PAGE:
The goal is to use them to reduce CO2 emissions by 43 percent and NOx emissions by 70 percent in a typical Search and Rescue operation of 460 miles (741 km). Not only that but they are expected to enable noise reduction during takeoff by 45 percent.
Now, with new technologies onboard, FTB2 has finally soared to the skies from the Final Assembly Line in Seville. Some of the key improvements include more dynamic winglets, a new semi-morphing wing, and a SatCom antenna integrated within the aircraft's fuselage.
FTB2 also incorporates improved flight controls for primary control surfaces that allow the wing's aerodynamic form to be adjusted mid-flight, contributing to a more efficient high lift system.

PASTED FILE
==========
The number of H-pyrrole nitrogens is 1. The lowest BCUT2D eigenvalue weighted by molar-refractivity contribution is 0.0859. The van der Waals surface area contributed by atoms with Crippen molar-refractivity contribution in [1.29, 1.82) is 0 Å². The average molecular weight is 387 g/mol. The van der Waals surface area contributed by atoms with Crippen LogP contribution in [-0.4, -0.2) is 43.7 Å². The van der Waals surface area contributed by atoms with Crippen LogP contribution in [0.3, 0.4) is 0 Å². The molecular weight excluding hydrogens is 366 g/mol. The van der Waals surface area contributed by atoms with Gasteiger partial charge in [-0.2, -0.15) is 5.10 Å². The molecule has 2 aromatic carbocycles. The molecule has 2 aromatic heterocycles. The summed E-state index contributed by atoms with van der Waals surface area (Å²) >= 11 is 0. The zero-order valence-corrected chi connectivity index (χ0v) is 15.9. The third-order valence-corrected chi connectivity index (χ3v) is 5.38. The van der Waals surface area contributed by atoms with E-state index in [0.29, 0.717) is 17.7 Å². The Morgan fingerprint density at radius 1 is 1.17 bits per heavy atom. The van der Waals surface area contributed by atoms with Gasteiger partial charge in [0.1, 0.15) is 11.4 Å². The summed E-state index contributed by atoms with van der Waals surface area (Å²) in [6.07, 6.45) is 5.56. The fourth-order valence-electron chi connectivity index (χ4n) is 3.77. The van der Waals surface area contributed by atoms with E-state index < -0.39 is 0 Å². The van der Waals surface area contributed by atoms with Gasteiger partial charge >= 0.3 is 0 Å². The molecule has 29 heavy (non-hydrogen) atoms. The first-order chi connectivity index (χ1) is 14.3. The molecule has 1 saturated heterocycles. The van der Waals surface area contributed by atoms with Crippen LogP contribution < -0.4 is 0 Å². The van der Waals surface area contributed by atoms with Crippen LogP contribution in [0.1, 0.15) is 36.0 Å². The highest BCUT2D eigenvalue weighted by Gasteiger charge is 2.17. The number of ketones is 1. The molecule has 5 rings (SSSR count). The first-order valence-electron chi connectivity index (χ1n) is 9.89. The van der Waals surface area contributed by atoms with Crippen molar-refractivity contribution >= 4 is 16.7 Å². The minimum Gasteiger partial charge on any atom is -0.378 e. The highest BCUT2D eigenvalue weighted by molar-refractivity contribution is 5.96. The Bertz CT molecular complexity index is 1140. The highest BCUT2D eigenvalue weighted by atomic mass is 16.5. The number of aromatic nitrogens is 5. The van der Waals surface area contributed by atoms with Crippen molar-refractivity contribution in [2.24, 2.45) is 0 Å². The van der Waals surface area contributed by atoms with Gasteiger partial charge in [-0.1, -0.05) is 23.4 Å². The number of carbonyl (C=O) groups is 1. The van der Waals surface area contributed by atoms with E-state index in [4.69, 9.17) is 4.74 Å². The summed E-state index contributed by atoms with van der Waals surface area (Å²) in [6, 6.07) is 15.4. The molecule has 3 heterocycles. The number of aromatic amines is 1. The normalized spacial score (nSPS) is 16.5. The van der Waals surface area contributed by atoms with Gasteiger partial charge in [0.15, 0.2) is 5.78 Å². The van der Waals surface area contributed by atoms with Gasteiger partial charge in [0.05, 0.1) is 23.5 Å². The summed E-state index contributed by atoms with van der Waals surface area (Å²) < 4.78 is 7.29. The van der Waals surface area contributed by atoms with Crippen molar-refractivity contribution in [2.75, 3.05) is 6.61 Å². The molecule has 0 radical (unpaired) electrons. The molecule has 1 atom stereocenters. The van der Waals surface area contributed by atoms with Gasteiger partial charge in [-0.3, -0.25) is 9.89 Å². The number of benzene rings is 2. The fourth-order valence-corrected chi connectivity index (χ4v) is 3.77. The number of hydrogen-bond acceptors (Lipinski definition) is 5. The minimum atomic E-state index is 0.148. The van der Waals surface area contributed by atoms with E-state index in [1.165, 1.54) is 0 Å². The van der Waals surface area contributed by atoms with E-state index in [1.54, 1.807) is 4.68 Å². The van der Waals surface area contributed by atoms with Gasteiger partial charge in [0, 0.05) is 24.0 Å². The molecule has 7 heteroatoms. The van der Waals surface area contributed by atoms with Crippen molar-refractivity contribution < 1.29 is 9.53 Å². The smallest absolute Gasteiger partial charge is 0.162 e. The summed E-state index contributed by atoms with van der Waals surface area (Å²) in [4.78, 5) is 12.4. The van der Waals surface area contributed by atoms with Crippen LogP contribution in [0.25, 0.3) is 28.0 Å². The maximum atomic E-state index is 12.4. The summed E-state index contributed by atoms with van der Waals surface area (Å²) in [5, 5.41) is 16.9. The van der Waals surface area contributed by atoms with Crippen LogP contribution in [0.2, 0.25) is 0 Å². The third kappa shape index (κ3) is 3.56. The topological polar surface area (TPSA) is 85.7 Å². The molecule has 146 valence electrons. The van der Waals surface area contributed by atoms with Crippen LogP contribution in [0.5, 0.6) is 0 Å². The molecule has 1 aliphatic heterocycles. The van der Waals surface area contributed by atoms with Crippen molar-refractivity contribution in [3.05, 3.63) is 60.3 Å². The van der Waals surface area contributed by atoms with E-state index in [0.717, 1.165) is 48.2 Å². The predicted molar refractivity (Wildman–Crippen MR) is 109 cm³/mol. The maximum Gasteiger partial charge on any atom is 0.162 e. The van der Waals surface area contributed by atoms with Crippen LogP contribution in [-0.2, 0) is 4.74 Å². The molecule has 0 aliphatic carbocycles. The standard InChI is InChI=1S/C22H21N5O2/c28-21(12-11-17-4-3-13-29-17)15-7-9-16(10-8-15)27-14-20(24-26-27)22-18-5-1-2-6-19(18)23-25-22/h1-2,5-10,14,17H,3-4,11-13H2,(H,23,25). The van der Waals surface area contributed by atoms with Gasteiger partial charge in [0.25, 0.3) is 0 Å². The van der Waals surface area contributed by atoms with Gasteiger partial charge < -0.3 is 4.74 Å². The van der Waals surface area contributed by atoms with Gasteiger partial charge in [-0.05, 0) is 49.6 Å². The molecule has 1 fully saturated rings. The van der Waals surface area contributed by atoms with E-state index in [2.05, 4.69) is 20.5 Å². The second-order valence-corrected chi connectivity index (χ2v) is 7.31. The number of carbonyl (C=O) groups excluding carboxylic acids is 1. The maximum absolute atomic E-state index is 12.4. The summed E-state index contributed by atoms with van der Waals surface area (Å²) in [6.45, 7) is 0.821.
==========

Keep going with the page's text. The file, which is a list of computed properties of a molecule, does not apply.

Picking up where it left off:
Airbus says that its efforts toward more sustainable aviation extend to the production process as well. The aircraft was built using cutting-edge materials and manufacturing processes, including a unique assembly method for the new composite winglet and winglet tab.
The plane's first flight has kicked off a series of tests that will focus on its new semi-morphing wing, the flight-control system, as well as the SatCom antenna integrated into the fuselage.
"The first flight of the C295 FTB2 is a key milestone that represents an important step forward in the programme, following the successful integration of the new aero structures, power-on and ground tests," said Francisco Javier Sánchez Segura, Executive Vice President Engineering Airbus Defence and Space.
Airbus #C295 #CleanSky2 Flight Test Bed 2 (FTB2) successfully performed its maiden flight ????— Airbus Defence (@AirbusDefence) January 26, 2022
The aim of the FTB2 is to achieve a more sustainable aviation, by reducing the noise, CO2 and NOx levels. #sustainability
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